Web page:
In the past week or so, many of you have encouraged me to bloom where I’m planted. I don’t think any of you meant face first.
I blame it on the ghost in the machine, but some of you can write comments on the blog and others cannot, and so you send emails. Either way, I’m glad you are staying in touch. I just wish I could make it easier for you but I haven’t been able to figure out the details of blogdom.
When I moved to State College, I decided it was important for me to take the time to do something for ME … and my knee. Since my knee surgery in January, I’ve been a little stiff and arthritic. I decided bicycling would get me out and about, and stretch any of the kinks in my joints. And, we have wonderful bike paths around town.
The one closest to my mother’s house connects to Slab Cabin Creek Park where, during the winter, there is a tobogganing hill and marshmallow roasting fire pit. I started out with short excursions, early in the morning. Unlike other summers when I would make elderberry or blackberry jelly at the farm, this summer I’m making jelly legs, thanks to all the hills on the bike path.
Then came Sunday. It was a glorious morning. I stashed a camera in my knapsack and was headed to my favorite bikeway bench with a stunning view of Mount Nittany. I coasted down the first hill and then noticed my watch was upside down. I reached over to fix it … and next I knew I dove into the asphalt, face first.
The only pain I felt was that of embarrassment. I didn’t want anyone to see me. So I stood up, retrieved my water bottle, lifted up my bike and pushed it home. I was bleeding, from my cheek to my knee, but my lips were the worst. In a matter of minutes, I looked like a poster child for Botox Gone Bad. My brain was working in slow-mo – “Ice pack,” it told me. So I held one to my mouth and drove to Mount Nittany ER.
For the first half hour, a couple dozen nurses and aids quizzed me on the details of my accident: I was riding a bike. Yes, I was wearing a helmet. I tried to adjust my watch and crashed. Two hours later, X-rays showed a cracked cheekbone A follow-up the next day in the dentist’s office yielded good news – teeth and roots are OK, a little bruised, but OK. If this only happens once every 57 years, I can take it. Yes, I was wearing a helmet. On the ER pain scale of 1 to 10, I gave myself a 4. The only question that stirred a little concern came from a rotund RN who asked, “Were you riding a stationary bike?”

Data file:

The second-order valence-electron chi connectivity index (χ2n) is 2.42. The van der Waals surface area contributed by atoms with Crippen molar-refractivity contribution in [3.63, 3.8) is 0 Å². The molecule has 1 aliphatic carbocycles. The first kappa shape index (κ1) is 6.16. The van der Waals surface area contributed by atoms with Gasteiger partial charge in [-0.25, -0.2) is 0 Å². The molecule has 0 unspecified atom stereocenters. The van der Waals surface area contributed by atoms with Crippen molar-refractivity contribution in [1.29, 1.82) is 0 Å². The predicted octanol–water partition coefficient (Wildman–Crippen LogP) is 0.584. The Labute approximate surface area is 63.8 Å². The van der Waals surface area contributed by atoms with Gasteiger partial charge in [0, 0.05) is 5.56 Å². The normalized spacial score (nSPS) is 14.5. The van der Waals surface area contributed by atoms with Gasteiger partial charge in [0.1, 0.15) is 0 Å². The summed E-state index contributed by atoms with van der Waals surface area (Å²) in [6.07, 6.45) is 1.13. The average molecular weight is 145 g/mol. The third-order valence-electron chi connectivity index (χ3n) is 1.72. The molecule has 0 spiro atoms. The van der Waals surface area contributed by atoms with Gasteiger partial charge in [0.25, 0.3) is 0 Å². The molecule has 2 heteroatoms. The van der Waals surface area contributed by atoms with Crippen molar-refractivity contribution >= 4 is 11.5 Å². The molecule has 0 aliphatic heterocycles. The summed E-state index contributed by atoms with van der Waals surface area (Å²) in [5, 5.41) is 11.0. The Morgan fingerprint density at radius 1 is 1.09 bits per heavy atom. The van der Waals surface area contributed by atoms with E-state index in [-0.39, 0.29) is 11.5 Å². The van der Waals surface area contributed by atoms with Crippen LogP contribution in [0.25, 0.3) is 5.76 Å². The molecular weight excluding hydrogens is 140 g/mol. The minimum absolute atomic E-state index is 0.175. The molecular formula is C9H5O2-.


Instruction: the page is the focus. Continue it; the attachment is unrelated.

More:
Too many years ago, a fellow told me he knew why I became a swimmer: “You’re the clumsiest thing on two feet.” Now I can add, “Two wheels,” but honest, what do you take me for? It was a regular mountain bike with spinning tires, annoying seat, the whole nine yards … not a stationary bike.
I am a novice bicyclist and still grind my way through the handlebar gears, but my problem was not bicycling; it was multi-tasking. So I’ve made a pact with myself: No more multi-tasking while biking. Sure, I can breathe, and think, and wipe the Neosporin-laced sweat off my chin, and occasionally break into song, but that’s it. When I’m biking, I’m biking. And, in the meantime, I’m healing. With a gentle pat on the arm, and somewhat gentle words: “Your face is really a mess, but it will be OK,” Mother Marie is taking care of me. Laurie Lynch
As Promised: Oh the shame! Called out in the Fleur-de-Lys blog! Argh! Sorry I didn’t get this to you sooner …
Garlic Ice Cream, Kutztown Style
2 cups of cream*
2 cups of whole milk
1-2 cloves garlic, crushed
1 cup sugar
1 T honey
1 T vanilla
In a saucepan, mix together the cream, milk, and crushed garlic. Heat well, but do not allow to boil. Remove from heat and stir in sugar. Allow to cool. Add honey and vanilla. Refrigerate until thoroughly chilled. Stir, freeze, and enjoy!
*We use cream from Jersey Hollow Farm in Kutztown — it’s so thick you can turn the jar upside down and the cream stays put! Also, the milk we use is the top of the raw milk, so it’s basically light cream. Call it what you like. Lisa
Slow Food, Soft Food: Monday morning, battered face and all, I had commitments in Allentown. I went into the Master Gardener office wearing a surgical mask to hide my bruises and swelling but Dear Diane said the mask was scarier than my face, so I continued the day au naturel. I had a half dozen errands and ended up at dinner with two friends. They knew about my road burn accident and figured I couldn’t open my mouth wide enough for a veggie burrito and probably didn’t want to be seen in a restaurant. So, we “ate in” and they made an assortment of “soft food” – tomatoes, mozzarella, and basil salad, hummus, and something called “Skillet Squash Sandwiches” minus the sandwiches:
Saute one or two each sweet onion and summer squash/zucchini in olive oil. Add 1-2 tablespoons red wine vinegar and chopped or dried tomatoes. Saute until vegetables are the way you like them. Sprinkle with mozzarella cheese. In separate bowl, mix 1/4 cup mayonnaise, 3 cloves crushed garlic, amd 8-10 chopped basil leaves. Serve sautéed vegetables and place a dollop of mayo mixture with each healing helping.
Local Food, Famous Food: The other day nephew and culinary-nutrition graduate Wille took the bus from Providence RI into NYC to sample Watermelon Gazpacho and peruse menus of his favorite restaurants. Chef Thomas Keller (The French Laundry on the West Coast and Per Se on the East Coast) listed on his menu: “Salad of Eckerton Hill Farm Cherry Tomatoes” (Tim Stark’s place near Lenhartsville). Cool beans!
Written on Slate: “When I go biking, I repeat a mantra of the day’s sensations: bright sun, blue sky, warm breeze, blue jay’s call, ice melting and so on. This helps me transcend the traffic, ignore the clamorings of work, leave all the mind theaters behind and focus on nature instead. I still must abide by the rules of the road, of biking, of gravity. But I am mentally far away from civilization. The world is breaking someone else’s heart.” — Diane Ackerman